Of course you are going to breathe but the key is in the focus of how you breath to reduce anxiety. Anxiety comes with real physical symptoms including shortness of breath, which is part of your body’s natural fight or flight response to perceived danger. To reduce anxiety the key is not necessarily deep breathing but controlled regulated breathing and by doing this you naturally slow your heart rate and engage your bodies relaxation response – try this now….
- Breathe in through your nose and out through your mouth and make your out breath longer than your in breath.
- As you breathe in through your nose count to say 4 and as you breathe out through your mouth count to say 6. There is no set number pattern, you may count to 5 and 7 for example – the aim is normal, regular size breaths.
- Time yourself and keep this going for a minimum of 1 minute.
Practice, practice, practice. In the heat of the moment it can be really difficult to focus on your breathing (or anything else for that matter). The more you practice this technique the more it will be easier to do in times of anxiety as your body will know what to do and how to do it. Practice at least 3 times a day, starting with a minute each time and building up to longer.
2) Fear of Anxiety
Do not be afraid of your anxiety, the more you are afraid of it the more power you give it. Remind yourself that these are your thoughts and not necessarily fact. Start to question the thoughts and challenge them on a regular basis. Ask yourself where is the evidence that this is likely to happen – bear in mind that your evidence would need to stand up in a court of law for it to be considered! Are you making assumptions or perhaps fortune telling the future? These are unhelpful but habitual thought patterns, think about how you can break them and write a list of challenging questions which you can reach for in the moment.
3) Accept your anxiety
Accept your anxiety as the way you feel in this moment. The more you try to fight it or ‘get rid of it’ the more you view it as intolerable. The truth is, it is not how you would like to feel but sitting with it and accepting it is less likely to perpetuate a downward spiral. Mindfulness teaches the art of accepting our feelings and adopting a kindly attitude to them. See here for an app for your phone, alternatively consider joining a group, reading up on it or getting CDs to help you.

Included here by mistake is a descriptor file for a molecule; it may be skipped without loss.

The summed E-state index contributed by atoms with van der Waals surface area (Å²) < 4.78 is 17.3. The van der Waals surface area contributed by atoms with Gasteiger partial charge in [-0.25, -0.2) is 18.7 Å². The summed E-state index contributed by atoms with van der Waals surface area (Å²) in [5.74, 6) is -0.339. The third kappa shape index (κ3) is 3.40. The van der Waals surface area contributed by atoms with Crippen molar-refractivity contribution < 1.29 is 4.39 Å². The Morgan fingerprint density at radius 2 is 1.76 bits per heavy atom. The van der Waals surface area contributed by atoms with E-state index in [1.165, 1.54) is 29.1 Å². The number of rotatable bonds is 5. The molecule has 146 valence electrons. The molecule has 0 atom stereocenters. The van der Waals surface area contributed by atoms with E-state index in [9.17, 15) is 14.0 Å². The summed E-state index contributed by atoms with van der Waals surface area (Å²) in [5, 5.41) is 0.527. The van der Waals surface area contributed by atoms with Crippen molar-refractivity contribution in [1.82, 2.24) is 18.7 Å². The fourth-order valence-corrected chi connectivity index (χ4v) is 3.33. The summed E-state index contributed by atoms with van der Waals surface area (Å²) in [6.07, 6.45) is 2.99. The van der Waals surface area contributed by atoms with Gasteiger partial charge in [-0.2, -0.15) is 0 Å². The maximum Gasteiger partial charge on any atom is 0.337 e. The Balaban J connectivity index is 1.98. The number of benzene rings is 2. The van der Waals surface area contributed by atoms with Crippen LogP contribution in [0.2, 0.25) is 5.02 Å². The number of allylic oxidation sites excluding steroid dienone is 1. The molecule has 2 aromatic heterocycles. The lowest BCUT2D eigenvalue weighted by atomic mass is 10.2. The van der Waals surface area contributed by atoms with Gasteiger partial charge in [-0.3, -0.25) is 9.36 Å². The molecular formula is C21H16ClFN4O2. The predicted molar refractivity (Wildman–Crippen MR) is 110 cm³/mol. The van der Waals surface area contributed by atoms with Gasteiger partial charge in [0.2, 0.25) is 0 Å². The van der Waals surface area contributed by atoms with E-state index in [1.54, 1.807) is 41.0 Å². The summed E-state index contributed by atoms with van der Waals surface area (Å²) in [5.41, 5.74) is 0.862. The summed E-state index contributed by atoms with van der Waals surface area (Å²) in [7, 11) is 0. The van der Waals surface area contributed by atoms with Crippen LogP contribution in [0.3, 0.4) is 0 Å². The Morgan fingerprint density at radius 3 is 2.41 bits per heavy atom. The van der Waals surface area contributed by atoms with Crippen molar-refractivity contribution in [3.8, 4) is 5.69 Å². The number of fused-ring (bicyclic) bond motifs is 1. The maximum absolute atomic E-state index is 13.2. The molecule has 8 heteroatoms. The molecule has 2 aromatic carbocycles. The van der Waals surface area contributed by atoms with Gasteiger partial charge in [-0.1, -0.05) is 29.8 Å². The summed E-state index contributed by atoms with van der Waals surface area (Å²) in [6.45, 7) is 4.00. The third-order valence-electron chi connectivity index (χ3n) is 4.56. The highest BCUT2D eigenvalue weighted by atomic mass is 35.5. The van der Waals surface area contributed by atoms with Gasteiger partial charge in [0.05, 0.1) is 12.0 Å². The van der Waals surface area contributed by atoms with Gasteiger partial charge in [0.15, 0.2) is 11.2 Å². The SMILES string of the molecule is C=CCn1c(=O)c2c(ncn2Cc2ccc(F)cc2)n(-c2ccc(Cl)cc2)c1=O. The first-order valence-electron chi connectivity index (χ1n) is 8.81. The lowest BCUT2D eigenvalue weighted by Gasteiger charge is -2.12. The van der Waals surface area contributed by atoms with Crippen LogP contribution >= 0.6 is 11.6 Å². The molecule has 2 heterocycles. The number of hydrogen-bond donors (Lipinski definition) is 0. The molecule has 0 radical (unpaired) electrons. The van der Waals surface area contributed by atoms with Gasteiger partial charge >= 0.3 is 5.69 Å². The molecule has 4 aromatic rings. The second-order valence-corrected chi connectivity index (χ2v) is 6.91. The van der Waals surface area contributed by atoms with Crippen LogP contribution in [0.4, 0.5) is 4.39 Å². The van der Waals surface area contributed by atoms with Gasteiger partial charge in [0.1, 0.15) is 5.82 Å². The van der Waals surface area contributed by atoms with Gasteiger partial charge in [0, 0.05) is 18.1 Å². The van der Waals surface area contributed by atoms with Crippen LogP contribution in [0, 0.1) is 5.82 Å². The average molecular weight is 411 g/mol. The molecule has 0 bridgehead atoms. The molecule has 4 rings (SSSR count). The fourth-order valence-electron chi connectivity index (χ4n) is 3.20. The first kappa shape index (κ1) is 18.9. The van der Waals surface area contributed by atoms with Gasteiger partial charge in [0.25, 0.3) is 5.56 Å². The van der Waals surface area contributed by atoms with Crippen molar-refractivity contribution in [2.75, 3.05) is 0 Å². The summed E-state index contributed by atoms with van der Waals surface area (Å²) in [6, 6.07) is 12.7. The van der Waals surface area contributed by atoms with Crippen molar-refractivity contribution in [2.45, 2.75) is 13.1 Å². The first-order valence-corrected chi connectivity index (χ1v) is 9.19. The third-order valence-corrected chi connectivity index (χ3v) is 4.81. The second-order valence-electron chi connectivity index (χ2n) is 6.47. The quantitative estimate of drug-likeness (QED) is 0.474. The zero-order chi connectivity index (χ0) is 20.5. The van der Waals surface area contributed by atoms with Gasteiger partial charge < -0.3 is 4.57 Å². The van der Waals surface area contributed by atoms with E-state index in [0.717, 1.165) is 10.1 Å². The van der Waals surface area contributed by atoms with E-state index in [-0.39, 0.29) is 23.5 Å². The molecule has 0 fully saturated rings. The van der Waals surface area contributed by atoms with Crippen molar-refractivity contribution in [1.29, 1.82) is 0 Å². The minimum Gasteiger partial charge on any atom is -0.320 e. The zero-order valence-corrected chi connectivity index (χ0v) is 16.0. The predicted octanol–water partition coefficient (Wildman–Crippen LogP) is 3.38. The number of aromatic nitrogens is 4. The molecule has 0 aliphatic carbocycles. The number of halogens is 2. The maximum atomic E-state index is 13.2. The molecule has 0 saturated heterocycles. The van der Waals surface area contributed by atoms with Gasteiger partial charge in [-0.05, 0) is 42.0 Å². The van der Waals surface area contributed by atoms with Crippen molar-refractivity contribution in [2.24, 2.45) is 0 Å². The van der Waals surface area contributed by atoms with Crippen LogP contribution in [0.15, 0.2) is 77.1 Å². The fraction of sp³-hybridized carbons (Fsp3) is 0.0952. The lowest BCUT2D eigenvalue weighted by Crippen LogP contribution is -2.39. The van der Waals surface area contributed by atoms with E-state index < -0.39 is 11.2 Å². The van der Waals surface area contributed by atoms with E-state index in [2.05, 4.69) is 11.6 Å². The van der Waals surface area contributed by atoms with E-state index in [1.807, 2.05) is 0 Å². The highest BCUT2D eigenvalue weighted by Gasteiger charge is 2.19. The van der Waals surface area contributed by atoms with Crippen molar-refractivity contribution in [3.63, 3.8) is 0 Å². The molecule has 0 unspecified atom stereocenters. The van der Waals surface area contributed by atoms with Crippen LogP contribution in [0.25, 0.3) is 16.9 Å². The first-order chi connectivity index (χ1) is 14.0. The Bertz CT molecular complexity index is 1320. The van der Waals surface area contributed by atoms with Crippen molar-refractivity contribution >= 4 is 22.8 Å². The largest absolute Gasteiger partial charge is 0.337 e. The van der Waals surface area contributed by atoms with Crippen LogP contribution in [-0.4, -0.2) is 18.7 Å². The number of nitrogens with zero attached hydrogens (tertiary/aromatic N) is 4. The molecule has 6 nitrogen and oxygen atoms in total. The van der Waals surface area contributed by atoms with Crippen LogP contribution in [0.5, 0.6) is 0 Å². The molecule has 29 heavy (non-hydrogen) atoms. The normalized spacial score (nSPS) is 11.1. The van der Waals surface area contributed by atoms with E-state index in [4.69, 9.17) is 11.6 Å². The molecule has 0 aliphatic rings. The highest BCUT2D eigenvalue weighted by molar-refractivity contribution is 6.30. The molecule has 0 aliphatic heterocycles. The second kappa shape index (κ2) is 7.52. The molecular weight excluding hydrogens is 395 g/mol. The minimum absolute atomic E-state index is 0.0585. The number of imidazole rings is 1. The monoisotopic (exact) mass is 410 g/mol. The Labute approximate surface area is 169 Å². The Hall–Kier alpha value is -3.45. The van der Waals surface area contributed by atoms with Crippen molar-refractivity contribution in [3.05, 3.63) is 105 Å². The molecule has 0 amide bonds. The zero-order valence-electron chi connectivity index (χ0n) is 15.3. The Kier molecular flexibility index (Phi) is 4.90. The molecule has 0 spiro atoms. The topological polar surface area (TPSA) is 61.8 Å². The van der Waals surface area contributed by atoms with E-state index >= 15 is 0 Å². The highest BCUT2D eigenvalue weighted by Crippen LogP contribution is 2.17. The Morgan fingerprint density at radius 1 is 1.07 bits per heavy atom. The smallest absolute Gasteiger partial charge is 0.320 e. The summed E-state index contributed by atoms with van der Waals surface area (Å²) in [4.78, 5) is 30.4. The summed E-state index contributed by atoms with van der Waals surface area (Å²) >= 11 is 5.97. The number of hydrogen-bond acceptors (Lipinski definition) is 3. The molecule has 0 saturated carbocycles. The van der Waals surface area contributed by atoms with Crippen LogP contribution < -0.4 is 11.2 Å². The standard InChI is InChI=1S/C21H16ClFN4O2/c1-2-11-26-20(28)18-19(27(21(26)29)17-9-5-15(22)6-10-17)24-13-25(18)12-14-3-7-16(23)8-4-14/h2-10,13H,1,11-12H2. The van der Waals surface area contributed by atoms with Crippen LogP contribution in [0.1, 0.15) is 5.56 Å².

4) Engage in the moment
Focus on what is happening right here right now and engage in a meaningful task. It can be useful to talk yourself through what you are doing right now, almost like a running commentary. Describe what you see and what you are doing – out loud if you can! Tell yourself that you are safe right now and that this is a temporary feeling that will pass. Do not sit around focussing on the anxiety as that is just adding fuel to the fire so to speak.
5) Positive self-talk
Positive self-talk is important. Practice telling yourself how well you have coped before and how you have managed to get through every day so far to get you where you are today. Remind yourself that this is your anxiety and you can manage it. Have a list of other positive statements written down that you can reach for when you need to. These are things that you want to hear when you are distressed, think about the kind of things you would say to a friend who was anxious and apply them to your list and to you.
There is no quick fix for anxiety but with work and perseverance you can learn to manage it and reduce it greatly. www.AnxietyUK.org.uk has a helpline and more information that you might find useful. Follow these links for more about Anxiety Counselling or CBT with me.